Living with Chronic Pain

I just spent an hour or so crafting an email to a young woman looking for some support that I was connected with through a mutual friend. A young woman who lives with chronic pain and has tried using mindfulness as a tool to work with better managing her pain levels, with little success.

Knowing how best to respond to these sort of inquiries has been a challenge for me in the past. In my view, trying to take up meditation for the first time while in the midst of great difficulty (physical or otherwise) is just extremely difficult, if not near impossible. But I wound up finding an angle to share from that I feel pretty good about. Here is the email in its entirety, in hopes that it may offer benefit to other fellow folks who live with chronic pain as well.

Dear ________,

My apologies for the delay in getting back to you. Thanks for writing and feeling comfortable to share with me a bit about what you’re going through and your experience with mindfulness in relation to living with chronic pain.

I myself have a nerve condition called CRPS, which I developed when I was in my late 20’s (I’m now 40-years-old). I was on meds for a number of years which, as you said, took the edge off. I also walked with a cane for a few years as a result of my pain and challenges in moving. I’ve been off my meds now for a few years and only use my cane once in a great while, on my high pain days. I’m on disability for my condition but I am able to work very part time.

What you shared in regards to when your mind quiets it then floods with emotion/grief makes so much sense, I can totally understand that based on my own experience back in the beginning of my journey with living with chronic pain. Meditation is not a one-size fits all approach – and especially when it comes to living with chronic pain, I think it’s important to be aware that meditation can bring up more discomfort in our mind than it helps to alleviate in the body.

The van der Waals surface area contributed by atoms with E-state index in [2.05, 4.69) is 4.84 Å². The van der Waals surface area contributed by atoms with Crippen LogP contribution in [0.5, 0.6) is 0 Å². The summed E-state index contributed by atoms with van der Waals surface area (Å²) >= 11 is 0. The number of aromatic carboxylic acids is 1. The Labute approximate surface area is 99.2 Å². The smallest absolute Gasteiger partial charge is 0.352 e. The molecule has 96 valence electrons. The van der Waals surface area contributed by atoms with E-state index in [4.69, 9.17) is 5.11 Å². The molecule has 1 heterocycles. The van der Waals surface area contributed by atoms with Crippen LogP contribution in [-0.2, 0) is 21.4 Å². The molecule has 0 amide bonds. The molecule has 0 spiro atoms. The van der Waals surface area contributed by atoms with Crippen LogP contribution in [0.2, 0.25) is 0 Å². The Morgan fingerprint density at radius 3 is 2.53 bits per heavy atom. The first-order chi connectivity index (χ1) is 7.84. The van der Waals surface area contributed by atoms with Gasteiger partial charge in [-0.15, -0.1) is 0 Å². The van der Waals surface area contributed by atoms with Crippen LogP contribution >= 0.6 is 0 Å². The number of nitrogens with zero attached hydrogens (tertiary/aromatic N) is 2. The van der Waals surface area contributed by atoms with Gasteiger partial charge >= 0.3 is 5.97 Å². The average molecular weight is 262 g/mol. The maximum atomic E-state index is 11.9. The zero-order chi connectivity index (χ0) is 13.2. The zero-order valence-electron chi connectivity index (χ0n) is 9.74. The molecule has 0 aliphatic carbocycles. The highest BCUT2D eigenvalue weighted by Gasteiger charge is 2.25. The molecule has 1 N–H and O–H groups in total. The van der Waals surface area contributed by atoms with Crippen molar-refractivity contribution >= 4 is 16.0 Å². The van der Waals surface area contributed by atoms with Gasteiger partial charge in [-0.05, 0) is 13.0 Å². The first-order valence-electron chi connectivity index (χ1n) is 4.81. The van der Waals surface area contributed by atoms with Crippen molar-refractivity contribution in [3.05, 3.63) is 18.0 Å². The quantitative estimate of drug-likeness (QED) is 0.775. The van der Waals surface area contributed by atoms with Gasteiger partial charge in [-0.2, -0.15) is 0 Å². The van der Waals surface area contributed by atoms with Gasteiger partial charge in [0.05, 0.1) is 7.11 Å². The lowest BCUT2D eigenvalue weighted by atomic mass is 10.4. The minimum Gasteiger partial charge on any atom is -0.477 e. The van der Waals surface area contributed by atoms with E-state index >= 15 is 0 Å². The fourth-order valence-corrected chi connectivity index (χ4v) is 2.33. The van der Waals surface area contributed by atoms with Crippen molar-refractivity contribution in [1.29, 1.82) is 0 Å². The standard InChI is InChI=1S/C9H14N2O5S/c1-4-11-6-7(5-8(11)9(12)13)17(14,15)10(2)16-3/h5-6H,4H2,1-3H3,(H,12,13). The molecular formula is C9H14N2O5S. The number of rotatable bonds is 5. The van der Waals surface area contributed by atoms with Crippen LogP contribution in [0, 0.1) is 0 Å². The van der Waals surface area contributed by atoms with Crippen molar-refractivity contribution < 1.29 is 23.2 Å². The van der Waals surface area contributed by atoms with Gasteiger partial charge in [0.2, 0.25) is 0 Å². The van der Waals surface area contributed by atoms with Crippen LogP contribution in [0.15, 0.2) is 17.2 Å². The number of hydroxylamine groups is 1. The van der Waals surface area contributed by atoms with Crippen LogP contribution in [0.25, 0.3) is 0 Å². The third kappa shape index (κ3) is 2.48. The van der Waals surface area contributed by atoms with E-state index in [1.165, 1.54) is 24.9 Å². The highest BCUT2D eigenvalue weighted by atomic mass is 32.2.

I can share from my own experience a couple of things that have been incredibly helpful – and I’ll share too that both of these things took me a long while to really “get” and truly understand in a way that I was able to benefit from them and experience a reduction in my physical pain levels.

1. Mind/Body Connection. As a mindfulness practitioner since my early 20’s, I was grateful to have some background in the practices of mindfulness and sitting meditation before the onset of my illness and pain AND it also took me a long while to really see how closely and intrinsically linked the mind & body are. After my injury (which is what led to my nerve condition) as time went on, I saw more and more clearly that the more I generated stories of thought about how bad the pain was, how awful it was that I’d be in this pain forever, how I’d never be able to do X Y Z again, and so on, the more these thoughts and stories amped up my physical pain. As soon as I started thinking about how bad the pain was and started running with that story, my pain was immediately worse. So a big game changer for me with my pain levels had to do with making friends with my body and with my pain when it kicked up – prior to making friends with my body, I treated it like an enemy with which to battle and fight against. I would literally say (internally) to my body: I hate you, I hate this, NO! And this fight mode increased my pain, every time. So I learned to start making friends with my body and my pain – when I was unable to do something I wanted to do, when I was bed ridden with pain, I would say to myself: It’s okay body, I’m here for you, I’m going to take good care of you. And this befriending process changed my experience with pain almost right away, because I wasn’t adding to the fury of it by tensing up and hating and fighting against my own body. I would also put my hands on the high pain area and send it kindness through light touch, helping to care for my body. And as hard as it oftentimes was, I would smile to my body when my pain was unbearable. These friendly approaches to my body were very helpful and an important part of learning how to better manage my pain.